As you save and invest for retirement, putting some of your money in a tax-advantaged account can be a good choice. While you might have an idea of using an IRA or 401(k), you might know about an alternative: the Health Savings Account (HSA).
Using an HSA as part of your retirement planning can be one way to increase the amount of tax-advantaged dollars you have for the future. Here’s what you need to know.
What is a Health Savings Account (HSA)?
A Health Savings Account is a type of tax-advantaged account designed to help you save up money for healthcare expenses. Contributions you make to your HSA are pre-tax. On top of that, withdrawals from the account are tax-free as long as the money is used for qualified medical expenses.
In order to qualify for an HSA, you need to have a high-deductible health plan (HDHP), however. There are also limits to how much you can contribute each year, based on what the IRS suggests and whether it’s an individual or family plan.
Before signing up, you need to verify that you’re eligible for an account.
You might be able to get an HSA through work or get an individual account if your work doesn’t sponsor an HSA version of a plan.
Traits of an HSA
There are some desirable traits of an HSA that can make it a reasonable choice for some investors.
- Roll over year-to-year: Funds in an HSA roll over each year. You don’t have to worry about using them or losing them. In fact, this quality is what makes an HSA desirable as an alternate retirement account since you can continue to accumulate money in the account.
- Portable account: If you have an HSA set up through your work, the money in the account remains yours. You can bring it with you as you change jobs, unlike with other accounts like an HRA or FSA.
- Easy to access your healthcare dollars: Many HSAs come with a debit card. As a result, it’s easy to simply swipe when paying for qualified expenses. You can also pay out of pocket, keep the receipt and upload to your account for reimbursement.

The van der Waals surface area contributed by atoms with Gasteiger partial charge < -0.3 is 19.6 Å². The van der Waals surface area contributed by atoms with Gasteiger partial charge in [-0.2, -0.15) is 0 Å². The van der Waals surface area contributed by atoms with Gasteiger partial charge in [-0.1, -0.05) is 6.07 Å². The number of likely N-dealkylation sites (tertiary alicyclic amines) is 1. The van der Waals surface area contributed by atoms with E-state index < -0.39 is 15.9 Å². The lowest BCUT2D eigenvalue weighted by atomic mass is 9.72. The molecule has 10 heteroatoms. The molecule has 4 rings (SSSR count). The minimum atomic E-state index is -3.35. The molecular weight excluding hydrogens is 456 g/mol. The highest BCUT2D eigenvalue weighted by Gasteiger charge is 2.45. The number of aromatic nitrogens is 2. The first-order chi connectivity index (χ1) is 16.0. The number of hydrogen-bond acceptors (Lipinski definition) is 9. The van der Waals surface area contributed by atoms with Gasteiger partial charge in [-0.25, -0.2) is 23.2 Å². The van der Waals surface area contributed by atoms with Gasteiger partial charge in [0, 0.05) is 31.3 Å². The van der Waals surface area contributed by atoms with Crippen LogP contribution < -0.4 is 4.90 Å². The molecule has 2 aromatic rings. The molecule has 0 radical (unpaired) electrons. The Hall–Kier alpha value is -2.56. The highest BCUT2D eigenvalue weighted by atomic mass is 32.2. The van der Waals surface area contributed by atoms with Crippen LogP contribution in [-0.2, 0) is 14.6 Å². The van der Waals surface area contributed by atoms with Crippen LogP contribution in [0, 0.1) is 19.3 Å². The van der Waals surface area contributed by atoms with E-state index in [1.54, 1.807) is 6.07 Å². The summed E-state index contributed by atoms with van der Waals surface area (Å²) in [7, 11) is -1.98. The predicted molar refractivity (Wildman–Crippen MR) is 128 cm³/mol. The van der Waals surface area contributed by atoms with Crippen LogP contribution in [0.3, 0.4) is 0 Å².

- Investment: Finally, you can usually invest a portion of the money you have in an HSA. This allows the account to grow more over time. And, as long as you withdraw the earnings for use on qualified expenses, you won’t have to worry about paying taxes.
While an HSA isn’t ideal for everyone, it can work well for some people, especially those that can handle paying a higher deductible.
How an HSA Acts as an Alternative Retirement Account
So, you can see how an HSA can be useful as a healthcare account. But what about using it for retirement?
There are a couple of approaches you can use when it comes to using your Health Savings Account as an alternate retirement account.
Pay out of pocket now, reimburse yourself later
One strategy is to pay out of pocket for expenses today and submit for reimbursement later. There’s no time limit for reimbursement. So, you could pay out of pocket for two or three decades, save your receipts and then submit for reimbursement at once. Over time, that might add up to a chunk of change. You can then take that money from your HSA, tax-free, and put it into a different account.
Use your HSA as a retirement healthcare account
You can also simply just use your HSA to pay for your healthcare costs during retirement. An HSA can be used for copays and coinsurance, as well as to purchase over-the-counter items and health aids. You can use it to pay for prescriptions. It’s even possible to use your HSA to cover Medicare premiums.
Some people decide to invest a portion of their HSA dollars over time so that their account balance grows and they can potentially have a good-sized portfolio to draw from to cover healthcare costs tax-free later.
An HSA as a backup IRA
In general, if you withdraw money from your IRA for non-qualified costs, you’ll be stuck paying a 20% penalty plus having that amount added to your income taxes for the year. So you’ll be stuck paying applicable taxes and penalties.
However, once you reach age 65, your HSA can act as a backup IRA. You won’t have to pay the penalty if you use the money for non-qualified expenses. You still have to pay taxes, as you would for a traditional IRA, but you aren’t stuck with a penalty.
An HSA can be a valuable addition to your retirement planning. Consider whether a Health Savings Account makes sense for you. Then figure out if you can invest some of the money and include it in your future retirement plans.